In The Lab: #FighterMentality

By Justin Trujillo | February 16, 2021

Moments after the Greensboro Swarm’s first victory at the single-site, 123-95 over the Long Island Nets (Brooklyn Nets affiliate), head coach Jay Hernandez entered the locker room to address his team. However instead of the head coach speaking first, guard Kobi Simmons stood up and said to the group:

One thing… fellas, that is how we respond. Way to come back. We took shootaround, we took it serious… we got a win. Game ball goes to coach! First win with the Swarm.

The room erupted in claps and cheers for coach Hernandez who led the team to a comfortable win against his hometown NBA G League team. As Simmons handed over the game ball to coach, which he held on to after the buzzer, I couldn’t help but think that this moment was an important one for the story of the 2021 Swarm. Let me explain.

Fighter Mentality
Coach Hernandez introduced the mantra of ‘Fighter Mentality’ on the first meeting on the first day with the team. Simply, as he has explained, it is everything that we collectively have been challenged with since the start of 2020.

“Everybody has had to deal with something,” Hernandez outlined. “Everyone on this team has had to fight to be at this point, to have this opportunity. Our big thing is that when you appreciate what you have, you’ll fight harder to keep it. A lot of players wish they could be in this bubble with us. If we appreciate the time, knowing some of it will be difficult, then that will help us endure and overcome. It will make us better.”

That motto was a consistent topic from our quarantine to today, another game day. Coach had guest speakers join the team on Zoom during our quarantine in Charlotte and Orlando. Those individuals included a sports psychologist (Jo Perry), former NBA player (Raja Bell), Muay Thai champion (Chris Romulo), current NFL player (Jordan Reed) and hip-hop artist (J. Cole). Everyone talked through their respective challenges and their mental ability to overcome. To be completely honest, it was fascinating.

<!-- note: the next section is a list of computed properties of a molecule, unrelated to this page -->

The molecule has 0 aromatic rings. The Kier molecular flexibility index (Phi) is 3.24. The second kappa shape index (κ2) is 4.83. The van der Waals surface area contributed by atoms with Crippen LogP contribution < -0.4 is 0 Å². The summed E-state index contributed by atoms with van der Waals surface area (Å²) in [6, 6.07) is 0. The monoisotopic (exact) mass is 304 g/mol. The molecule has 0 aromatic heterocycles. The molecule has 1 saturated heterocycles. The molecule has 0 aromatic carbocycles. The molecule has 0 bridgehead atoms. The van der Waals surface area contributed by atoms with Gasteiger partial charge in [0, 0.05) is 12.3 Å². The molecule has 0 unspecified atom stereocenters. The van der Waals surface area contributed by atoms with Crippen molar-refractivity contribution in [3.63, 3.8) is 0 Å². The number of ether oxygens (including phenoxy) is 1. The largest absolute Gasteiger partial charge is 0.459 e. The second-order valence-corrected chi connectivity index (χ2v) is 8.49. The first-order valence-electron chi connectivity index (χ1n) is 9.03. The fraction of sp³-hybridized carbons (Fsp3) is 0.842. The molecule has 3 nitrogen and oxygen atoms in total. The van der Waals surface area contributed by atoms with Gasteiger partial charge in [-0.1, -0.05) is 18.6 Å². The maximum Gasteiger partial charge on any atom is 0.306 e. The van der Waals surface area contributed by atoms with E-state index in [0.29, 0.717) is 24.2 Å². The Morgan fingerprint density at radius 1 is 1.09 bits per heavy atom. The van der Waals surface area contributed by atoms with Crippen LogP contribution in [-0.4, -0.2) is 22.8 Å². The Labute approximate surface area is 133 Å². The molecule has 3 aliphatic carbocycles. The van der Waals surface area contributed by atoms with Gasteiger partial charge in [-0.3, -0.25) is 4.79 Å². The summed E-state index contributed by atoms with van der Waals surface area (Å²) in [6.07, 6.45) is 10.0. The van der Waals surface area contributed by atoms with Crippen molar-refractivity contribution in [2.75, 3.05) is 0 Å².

We wear rubber wristbands with #FighterMentality printed on them, as a reminder of why we are here and what we want to accomplish. Coach has maintained that this approach is for everyone… the players, coaches, basketball operations, athletic trainer and even the public relations person.

So when Hernandez earned his first win and Simmons, along with the rest of the team, recognized they came back from an 0-2 start to the season to overcome a talented Nets team, it came full circle. The team has absorbed what coach has said. They enjoy playing with each other. They appreciate this moment.

I am really excited to see how the remaining games shakeout. Win or lose, using this time to better ourselves for the future will make us all better at what we do.

Mentorship
We have a lot of fan interest in the Charlotte Hornets second-round selection, Vernon Carey Jr.

So far the big man from Duke has put up some big numbers which has drawn a lot of social media attention. While we continue to monitor his play, I wanted to share some observations on what I have seen from another former second-round pick that will play an important role in Carey Jr.’s development.

One might guess that the best mentor for a big man would come from, well, another big man. However, it is the time during and after practice that 6-foot-3-inch guard Ray McCallum spends with Carey Jr. that intrigues me.

You see, McCallum was sensational at Detroit-Mercy in college where he played for his father. A second-round selection by the Sacramento Kings in 2013, his entry into the league found him on a roster with another talented big man, four-time NBA All-Star, DeMarcus Cousins.

I want to be careful in any player comparisons because that is not my point. I do want to point out that McCallum spent a lot of time learning and facilitating to a skilled player in the post. McCallum is like a coach on the floor (and in practice), so the time he spends with Carey Jr. is valuable. His insights into working with a ‘modern big’ could benefit a player with so much potential like Carey Jr.

I would argue that many of the best players on the best teams are well coached. Carey Jr., and the rest of the Swarm, have player development guru/coach Hernandez here with them. Specifically for Carey Jr., he also has McCallum. It is worth your time to watch his development during the single-site as he is under great tutelage.